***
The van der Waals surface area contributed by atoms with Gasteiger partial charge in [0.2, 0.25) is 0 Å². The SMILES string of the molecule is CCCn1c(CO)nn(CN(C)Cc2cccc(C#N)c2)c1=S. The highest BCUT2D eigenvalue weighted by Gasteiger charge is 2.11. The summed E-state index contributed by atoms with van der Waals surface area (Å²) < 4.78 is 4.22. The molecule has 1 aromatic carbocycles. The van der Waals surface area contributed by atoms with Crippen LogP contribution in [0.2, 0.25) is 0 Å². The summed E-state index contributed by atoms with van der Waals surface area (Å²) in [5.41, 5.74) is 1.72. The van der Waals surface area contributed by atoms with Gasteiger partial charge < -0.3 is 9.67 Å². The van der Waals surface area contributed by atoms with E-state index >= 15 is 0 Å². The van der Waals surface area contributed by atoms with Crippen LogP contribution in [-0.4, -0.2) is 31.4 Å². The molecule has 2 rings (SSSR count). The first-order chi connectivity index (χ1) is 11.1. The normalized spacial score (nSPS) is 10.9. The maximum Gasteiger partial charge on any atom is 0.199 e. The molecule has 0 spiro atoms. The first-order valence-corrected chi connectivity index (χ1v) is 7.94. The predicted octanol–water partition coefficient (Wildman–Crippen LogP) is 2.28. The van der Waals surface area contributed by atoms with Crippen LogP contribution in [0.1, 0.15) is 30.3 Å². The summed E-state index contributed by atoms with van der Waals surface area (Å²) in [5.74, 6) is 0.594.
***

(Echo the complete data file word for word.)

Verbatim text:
The van der Waals surface area contributed by atoms with Gasteiger partial charge in [0.2, 0.25) is 0 Å². The SMILES string of the molecule is CCCn1c(CO)nn(CN(C)Cc2cccc(C#N)c2)c1=S. The highest BCUT2D eigenvalue weighted by Gasteiger charge is 2.11. The summed E-state index contributed by atoms with van der Waals surface area (Å²) < 4.78 is 4.22. The molecule has 1 aromatic carbocycles. The van der Waals surface area contributed by atoms with Crippen LogP contribution in [0.2, 0.25) is 0 Å². The summed E-state index contributed by atoms with van der Waals surface area (Å²) in [5.41, 5.74) is 1.72. The van der Waals surface area contributed by atoms with Gasteiger partial charge < -0.3 is 9.67 Å². The van der Waals surface area contributed by atoms with E-state index >= 15 is 0 Å². The van der Waals surface area contributed by atoms with Crippen LogP contribution in [-0.4, -0.2) is 31.4 Å². The molecule has 2 rings (SSSR count). The first-order chi connectivity index (χ1) is 11.1. The normalized spacial score (nSPS) is 10.9. The maximum Gasteiger partial charge on any atom is 0.199 e. The molecule has 0 spiro atoms. The first-order valence-corrected chi connectivity index (χ1v) is 7.94. The predicted octanol–water partition coefficient (Wildman–Crippen LogP) is 2.28. The van der Waals surface area contributed by atoms with Crippen LogP contribution in [0.1, 0.15) is 30.3 Å². The summed E-state index contributed by atoms with van der Waals surface area (Å²) in [5.74, 6) is 0.594.